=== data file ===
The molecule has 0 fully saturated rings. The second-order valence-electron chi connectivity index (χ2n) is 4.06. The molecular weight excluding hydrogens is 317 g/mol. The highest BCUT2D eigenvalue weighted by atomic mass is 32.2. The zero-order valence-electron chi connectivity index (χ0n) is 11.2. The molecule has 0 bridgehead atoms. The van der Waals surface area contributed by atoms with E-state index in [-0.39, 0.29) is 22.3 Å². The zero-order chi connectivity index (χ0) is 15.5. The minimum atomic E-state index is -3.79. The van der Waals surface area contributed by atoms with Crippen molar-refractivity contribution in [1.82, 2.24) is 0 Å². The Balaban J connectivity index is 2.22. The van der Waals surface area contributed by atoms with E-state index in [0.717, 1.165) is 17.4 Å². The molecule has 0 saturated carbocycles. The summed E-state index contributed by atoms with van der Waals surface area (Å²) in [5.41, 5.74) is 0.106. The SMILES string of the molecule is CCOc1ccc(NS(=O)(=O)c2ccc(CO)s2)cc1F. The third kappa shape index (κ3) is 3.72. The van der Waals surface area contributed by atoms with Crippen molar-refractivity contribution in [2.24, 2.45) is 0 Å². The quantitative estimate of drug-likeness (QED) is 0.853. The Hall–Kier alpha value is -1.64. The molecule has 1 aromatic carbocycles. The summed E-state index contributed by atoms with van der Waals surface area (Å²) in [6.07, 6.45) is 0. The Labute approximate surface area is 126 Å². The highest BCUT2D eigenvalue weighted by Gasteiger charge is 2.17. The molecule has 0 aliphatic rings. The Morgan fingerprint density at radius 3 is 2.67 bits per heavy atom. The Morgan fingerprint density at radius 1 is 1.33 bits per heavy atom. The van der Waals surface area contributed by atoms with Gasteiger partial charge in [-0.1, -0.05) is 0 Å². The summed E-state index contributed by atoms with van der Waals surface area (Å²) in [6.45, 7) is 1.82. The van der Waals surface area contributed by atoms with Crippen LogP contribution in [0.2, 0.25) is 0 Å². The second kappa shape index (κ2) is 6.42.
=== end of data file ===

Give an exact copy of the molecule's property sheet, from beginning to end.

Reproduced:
The molecule has 0 fully saturated rings. The second-order valence-electron chi connectivity index (χ2n) is 4.06. The molecular weight excluding hydrogens is 317 g/mol. The highest BCUT2D eigenvalue weighted by atomic mass is 32.2. The zero-order valence-electron chi connectivity index (χ0n) is 11.2. The molecule has 0 bridgehead atoms. The van der Waals surface area contributed by atoms with E-state index in [-0.39, 0.29) is 22.3 Å². The zero-order chi connectivity index (χ0) is 15.5. The minimum atomic E-state index is -3.79. The van der Waals surface area contributed by atoms with Crippen molar-refractivity contribution in [1.82, 2.24) is 0 Å². The Balaban J connectivity index is 2.22. The van der Waals surface area contributed by atoms with E-state index in [0.717, 1.165) is 17.4 Å². The molecule has 0 saturated carbocycles. The summed E-state index contributed by atoms with van der Waals surface area (Å²) in [5.41, 5.74) is 0.106. The SMILES string of the molecule is CCOc1ccc(NS(=O)(=O)c2ccc(CO)s2)cc1F. The third kappa shape index (κ3) is 3.72. The van der Waals surface area contributed by atoms with Crippen molar-refractivity contribution in [2.24, 2.45) is 0 Å². The quantitative estimate of drug-likeness (QED) is 0.853. The Hall–Kier alpha value is -1.64. The molecule has 1 aromatic carbocycles. The summed E-state index contributed by atoms with van der Waals surface area (Å²) in [6.07, 6.45) is 0. The Labute approximate surface area is 126 Å². The highest BCUT2D eigenvalue weighted by Gasteiger charge is 2.17. The molecule has 0 aliphatic rings. The Morgan fingerprint density at radius 3 is 2.67 bits per heavy atom. The Morgan fingerprint density at radius 1 is 1.33 bits per heavy atom. The van der Waals surface area contributed by atoms with Gasteiger partial charge in [-0.1, -0.05) is 0 Å². The summed E-state index contributed by atoms with van der Waals surface area (Å²) in [6.45, 7) is 1.82. The van der Waals surface area contributed by atoms with Crippen LogP contribution in [0.2, 0.25) is 0 Å². The second kappa shape index (κ2) is 6.42.